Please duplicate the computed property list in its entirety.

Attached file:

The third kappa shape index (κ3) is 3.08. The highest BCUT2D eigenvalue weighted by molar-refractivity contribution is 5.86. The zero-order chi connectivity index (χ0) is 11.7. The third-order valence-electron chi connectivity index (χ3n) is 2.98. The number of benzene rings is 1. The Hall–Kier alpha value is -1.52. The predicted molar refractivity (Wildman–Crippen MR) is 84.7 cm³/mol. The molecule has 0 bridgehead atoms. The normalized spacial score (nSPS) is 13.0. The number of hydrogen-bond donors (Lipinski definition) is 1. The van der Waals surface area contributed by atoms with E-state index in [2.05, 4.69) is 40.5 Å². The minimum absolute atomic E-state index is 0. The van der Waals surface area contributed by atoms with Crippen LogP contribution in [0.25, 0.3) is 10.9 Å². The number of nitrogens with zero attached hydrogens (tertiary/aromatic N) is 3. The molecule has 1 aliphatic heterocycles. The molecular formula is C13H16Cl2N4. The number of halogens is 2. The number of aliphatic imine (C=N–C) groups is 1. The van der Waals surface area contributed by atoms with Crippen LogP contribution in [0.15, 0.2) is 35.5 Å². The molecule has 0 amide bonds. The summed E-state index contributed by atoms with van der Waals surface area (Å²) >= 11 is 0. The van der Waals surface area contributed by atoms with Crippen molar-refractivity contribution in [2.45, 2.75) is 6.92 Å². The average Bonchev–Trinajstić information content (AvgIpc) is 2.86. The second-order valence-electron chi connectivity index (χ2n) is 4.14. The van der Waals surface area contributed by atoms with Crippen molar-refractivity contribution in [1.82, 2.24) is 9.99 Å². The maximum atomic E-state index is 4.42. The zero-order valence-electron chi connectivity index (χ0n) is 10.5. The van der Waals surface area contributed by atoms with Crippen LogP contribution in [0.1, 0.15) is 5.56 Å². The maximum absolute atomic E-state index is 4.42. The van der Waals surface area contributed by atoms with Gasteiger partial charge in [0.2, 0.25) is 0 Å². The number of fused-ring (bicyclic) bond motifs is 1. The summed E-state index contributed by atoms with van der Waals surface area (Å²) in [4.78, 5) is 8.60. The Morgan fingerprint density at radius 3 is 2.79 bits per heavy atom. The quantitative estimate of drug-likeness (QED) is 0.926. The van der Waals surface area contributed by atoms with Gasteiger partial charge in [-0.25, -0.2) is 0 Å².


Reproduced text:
The third kappa shape index (κ3) is 3.08. The highest BCUT2D eigenvalue weighted by molar-refractivity contribution is 5.86. The zero-order chi connectivity index (χ0) is 11.7. The third-order valence-electron chi connectivity index (χ3n) is 2.98. The number of benzene rings is 1. The Hall–Kier alpha value is -1.52. The predicted molar refractivity (Wildman–Crippen MR) is 84.7 cm³/mol. The molecule has 0 bridgehead atoms. The normalized spacial score (nSPS) is 13.0. The number of hydrogen-bond donors (Lipinski definition) is 1. The van der Waals surface area contributed by atoms with E-state index in [2.05, 4.69) is 40.5 Å². The minimum absolute atomic E-state index is 0. The van der Waals surface area contributed by atoms with Crippen LogP contribution in [0.25, 0.3) is 10.9 Å². The number of nitrogens with zero attached hydrogens (tertiary/aromatic N) is 3. The molecule has 1 aliphatic heterocycles. The molecular formula is C13H16Cl2N4. The number of halogens is 2. The number of aliphatic imine (C=N–C) groups is 1. The van der Waals surface area contributed by atoms with Crippen LogP contribution in [0.15, 0.2) is 35.5 Å². The molecule has 0 amide bonds. The summed E-state index contributed by atoms with van der Waals surface area (Å²) >= 11 is 0. The van der Waals surface area contributed by atoms with Crippen molar-refractivity contribution in [2.45, 2.75) is 6.92 Å². The average Bonchev–Trinajstić information content (AvgIpc) is 2.86. The second-order valence-electron chi connectivity index (χ2n) is 4.14. The van der Waals surface area contributed by atoms with Crippen molar-refractivity contribution in [1.82, 2.24) is 9.99 Å². The maximum atomic E-state index is 4.42. The zero-order valence-electron chi connectivity index (χ0n) is 10.5. The van der Waals surface area contributed by atoms with Crippen LogP contribution in [0.1, 0.15) is 5.56 Å². The maximum absolute atomic E-state index is 4.42. The van der Waals surface area contributed by atoms with Gasteiger partial charge in [0.2, 0.25) is 0 Å². The number of fused-ring (bicyclic) bond motifs is 1. The summed E-state index contributed by atoms with van der Waals surface area (Å²) in [4.78, 5) is 8.60. The Morgan fingerprint density at radius 3 is 2.79 bits per heavy atom. The quantitative estimate of drug-likeness (QED) is 0.926. The van der Waals surface area contributed by atoms with Gasteiger partial charge in [-0.25, -0.2) is 0 Å².